Monday, May 6, 2013

5Q Movie Review: Dredd (2012)

Yes, the 5Q Movie Review returns! I do see a movie that's less than 20 years old now and then, and I enjoy writing about it in this format. Recently I gambled a buck or so at a Redbox kiosk and went home with "Dredd."

Q: Is this a reboot of the Sly Stallone version?
A: Kind of, but it's been long enough that I say, let's not even mention that version, OK? Last year Cinemax was running it frequently, so I thought I'd revisit it despite the palpable disappointment my father and I felt seeing it in that original theatrical run.

I think I lasted about 10 minutes. I had forgotten just how much Rob Schneider there was in "Dredd." I mean, it's one thing to have a character be the audience's "entree into the setting," but I was seeing tons of Schneider and no Judge Dredd, so I bailed.

Uh, but, yeah, as I was saying, let's not even mention that one.

Q: Does it do justice (heh heh) to the comic books?
A: Unlike that previous version--oops, there I go mentioning it again--it does. I haven't read any Judge Dredd comics in years, but from what I remember, yeah, this is pretty good. Karl Urban does a great job as the titular lawman, a cop who also serves as judge, jury, and executioner in the dystopic Mega City One. Unlike in certain other adaptations, Urban doesn't take off his helmet so we can admire his movie star face. He stays true to his print identity.

Psychic female judge Anderson (Olivia Thirlby) is his partner in this story, and one clever move the filmmakers do is to make her a rookie so that SHE is her accessible point into the world...not Rob Schneider. And Judge Anderson kicks ass. Thirlby is physically credible in this dynamic action role but also pulls off a blend of toughness and relative innocence that creates a complex character who serves as a welcome contrast to the jaded, laconic Dredd.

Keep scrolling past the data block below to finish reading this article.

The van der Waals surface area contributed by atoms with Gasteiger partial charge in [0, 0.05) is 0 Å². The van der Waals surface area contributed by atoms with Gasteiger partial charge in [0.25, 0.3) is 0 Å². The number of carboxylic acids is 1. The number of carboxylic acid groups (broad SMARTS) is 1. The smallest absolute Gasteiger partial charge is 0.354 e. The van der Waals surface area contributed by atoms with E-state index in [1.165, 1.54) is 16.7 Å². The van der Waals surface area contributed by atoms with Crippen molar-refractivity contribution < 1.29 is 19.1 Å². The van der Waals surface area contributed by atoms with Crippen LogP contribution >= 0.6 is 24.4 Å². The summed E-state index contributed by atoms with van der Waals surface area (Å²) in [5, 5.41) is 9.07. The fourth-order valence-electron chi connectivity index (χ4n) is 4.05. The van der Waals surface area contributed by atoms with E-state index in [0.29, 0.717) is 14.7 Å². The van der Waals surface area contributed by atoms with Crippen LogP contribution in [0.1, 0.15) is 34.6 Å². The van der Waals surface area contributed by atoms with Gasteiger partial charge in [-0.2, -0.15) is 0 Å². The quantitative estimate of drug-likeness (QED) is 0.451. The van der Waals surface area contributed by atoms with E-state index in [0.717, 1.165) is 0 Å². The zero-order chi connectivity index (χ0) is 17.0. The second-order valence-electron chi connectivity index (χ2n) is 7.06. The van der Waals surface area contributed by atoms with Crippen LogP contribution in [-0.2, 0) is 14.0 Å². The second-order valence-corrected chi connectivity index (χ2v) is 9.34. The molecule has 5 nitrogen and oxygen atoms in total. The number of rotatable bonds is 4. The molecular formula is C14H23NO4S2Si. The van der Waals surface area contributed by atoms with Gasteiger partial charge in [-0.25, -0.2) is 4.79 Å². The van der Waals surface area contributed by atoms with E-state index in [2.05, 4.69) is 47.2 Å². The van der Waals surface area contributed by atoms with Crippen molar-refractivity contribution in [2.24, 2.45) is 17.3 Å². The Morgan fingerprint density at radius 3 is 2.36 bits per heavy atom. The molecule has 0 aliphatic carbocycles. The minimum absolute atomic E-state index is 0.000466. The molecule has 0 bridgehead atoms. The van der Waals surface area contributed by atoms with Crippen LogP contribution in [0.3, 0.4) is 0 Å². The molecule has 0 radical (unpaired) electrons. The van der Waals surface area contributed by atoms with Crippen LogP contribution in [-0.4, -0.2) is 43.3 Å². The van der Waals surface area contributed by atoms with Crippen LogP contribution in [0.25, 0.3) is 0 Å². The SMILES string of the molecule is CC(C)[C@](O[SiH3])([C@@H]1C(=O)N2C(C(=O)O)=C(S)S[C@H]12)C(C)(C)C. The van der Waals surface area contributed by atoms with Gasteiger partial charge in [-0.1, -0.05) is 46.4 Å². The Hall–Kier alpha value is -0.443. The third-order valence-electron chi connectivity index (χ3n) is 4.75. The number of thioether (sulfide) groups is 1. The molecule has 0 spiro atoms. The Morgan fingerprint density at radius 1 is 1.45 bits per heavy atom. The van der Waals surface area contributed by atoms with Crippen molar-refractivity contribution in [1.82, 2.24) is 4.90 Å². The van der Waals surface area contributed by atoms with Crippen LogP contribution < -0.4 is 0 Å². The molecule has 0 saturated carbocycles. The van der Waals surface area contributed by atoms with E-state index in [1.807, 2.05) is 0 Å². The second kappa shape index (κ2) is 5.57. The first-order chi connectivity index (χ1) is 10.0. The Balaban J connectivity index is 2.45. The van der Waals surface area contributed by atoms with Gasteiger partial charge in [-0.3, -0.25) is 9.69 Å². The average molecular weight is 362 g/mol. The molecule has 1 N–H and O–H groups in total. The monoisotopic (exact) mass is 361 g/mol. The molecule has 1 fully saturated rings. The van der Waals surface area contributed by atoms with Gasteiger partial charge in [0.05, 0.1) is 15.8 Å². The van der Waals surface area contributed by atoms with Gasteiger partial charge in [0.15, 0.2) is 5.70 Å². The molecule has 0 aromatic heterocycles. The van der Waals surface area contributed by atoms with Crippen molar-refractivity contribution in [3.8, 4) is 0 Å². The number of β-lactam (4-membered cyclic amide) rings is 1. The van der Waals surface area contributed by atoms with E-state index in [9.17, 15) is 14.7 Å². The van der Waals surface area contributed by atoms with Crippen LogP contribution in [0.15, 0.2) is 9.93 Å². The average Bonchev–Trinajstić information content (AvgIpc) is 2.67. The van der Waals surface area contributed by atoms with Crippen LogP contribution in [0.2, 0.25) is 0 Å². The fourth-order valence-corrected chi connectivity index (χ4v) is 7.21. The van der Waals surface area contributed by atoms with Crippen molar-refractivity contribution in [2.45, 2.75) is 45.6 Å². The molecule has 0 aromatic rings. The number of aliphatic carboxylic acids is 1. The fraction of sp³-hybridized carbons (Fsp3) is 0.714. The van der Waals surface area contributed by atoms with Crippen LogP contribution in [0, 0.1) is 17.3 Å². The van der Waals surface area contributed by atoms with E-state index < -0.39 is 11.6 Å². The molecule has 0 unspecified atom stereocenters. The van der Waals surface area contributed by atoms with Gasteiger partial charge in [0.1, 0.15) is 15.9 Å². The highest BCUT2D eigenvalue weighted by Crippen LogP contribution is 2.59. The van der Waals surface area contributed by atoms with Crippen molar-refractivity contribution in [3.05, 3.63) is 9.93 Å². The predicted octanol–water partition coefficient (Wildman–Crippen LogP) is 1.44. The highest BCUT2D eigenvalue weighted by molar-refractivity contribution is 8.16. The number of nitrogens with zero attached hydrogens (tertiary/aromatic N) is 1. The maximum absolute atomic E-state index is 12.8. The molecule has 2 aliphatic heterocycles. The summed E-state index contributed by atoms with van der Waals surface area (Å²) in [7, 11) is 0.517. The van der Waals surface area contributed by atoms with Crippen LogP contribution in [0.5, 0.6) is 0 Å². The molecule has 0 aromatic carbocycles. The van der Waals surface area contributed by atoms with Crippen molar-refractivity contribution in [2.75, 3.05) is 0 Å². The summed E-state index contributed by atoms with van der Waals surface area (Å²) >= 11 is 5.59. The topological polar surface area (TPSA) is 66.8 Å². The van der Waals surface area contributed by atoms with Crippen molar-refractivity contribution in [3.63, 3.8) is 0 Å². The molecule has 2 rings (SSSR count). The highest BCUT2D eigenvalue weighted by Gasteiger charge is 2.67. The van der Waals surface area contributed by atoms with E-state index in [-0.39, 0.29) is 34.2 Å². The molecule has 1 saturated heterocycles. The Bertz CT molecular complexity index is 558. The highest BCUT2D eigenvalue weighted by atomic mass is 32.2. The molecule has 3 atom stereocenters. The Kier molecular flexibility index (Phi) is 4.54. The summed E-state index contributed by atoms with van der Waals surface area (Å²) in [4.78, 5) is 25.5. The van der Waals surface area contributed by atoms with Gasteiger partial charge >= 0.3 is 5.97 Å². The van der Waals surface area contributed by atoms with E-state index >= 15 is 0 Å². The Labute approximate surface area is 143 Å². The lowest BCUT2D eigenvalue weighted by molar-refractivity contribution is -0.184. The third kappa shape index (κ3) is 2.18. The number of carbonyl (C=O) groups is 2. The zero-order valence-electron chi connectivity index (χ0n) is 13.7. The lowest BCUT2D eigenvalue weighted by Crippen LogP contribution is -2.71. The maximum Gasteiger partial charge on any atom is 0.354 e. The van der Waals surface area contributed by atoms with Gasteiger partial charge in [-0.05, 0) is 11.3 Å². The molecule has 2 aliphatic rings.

Q: Didn't this bomb at the box office? Is it really worth seeing?
A: I've read that it has found new life on video. Perhaps people just didn't know much about the Judge Dredd character. After all, he's a British phenomenon, and casual comic book fans over here have no idea what he's about. I hope this is doing well on DVD because while I don't think it'll ever make a blockbuster summer popcorn event, it could easily sustain a franchise. This movie pretty much shows Dredd and Anderson dealing with a single city block, but there are many elements from the comics on which to draw.

Q: Is it as dark as other recent comic book movies?
A: It has literal darkness, and Mega City One is a pretty depressing sight. The story shows criminality, gang activity, and drug use run amok, and the fascist approach to law enforcement may be quite grim indeed even to viewers who acknowledge that it looks...well, necessary. Yet the movie has a sense of humor, not in the sense of loading up the dialogue with forced wisecracks, but in the sense of being a fun ride.

The villain, gang leader/drug dealer, Ma-Ma, is played with a smile (literally, and it's a wicked one) by Lena Headey. She has enough charisma to pull it off, and she is pretty damn evil, but...come on, she's named Ma-Ma.

Q: Was it worth your buck?
A: I must confess it's actually more like $1.20, but I had a coupon code that made it closer to 70 cents. Hell, yeah, it was worth that. I may not have felt I got bang for my buck had I paid to see "Dredd" at a cineplex on a Saturday night, but as a video rental, it was a fantastic viewing experience. It's really a cool B-movie, and I don't mean that in a bad way. It's filled with action, and while there are character moments, no time is wasted on explaining the back story of Dredd. There are hints of deeper elements to his character, but there isn't a flashback scene to explain his origin and "fill us in." And we don't need it. We learn quickly who he is and what we need to know. Anderson's back story is more explicit, but it is revealed in layers that tie into the story and her situation.

"Dredd" is a lot of fun, and I hope there is a sequel or two. As long as they can keep Urban, and maybe keep the budget down, maybe they can crank these out and make enough money to keep everyone happy while drawing on the long tradition of the British comics that spawned this character. Future installments could explore the sociopolitical elements of the Dredd universe, but I was fine with this action-centered, no frills flick.

No comments: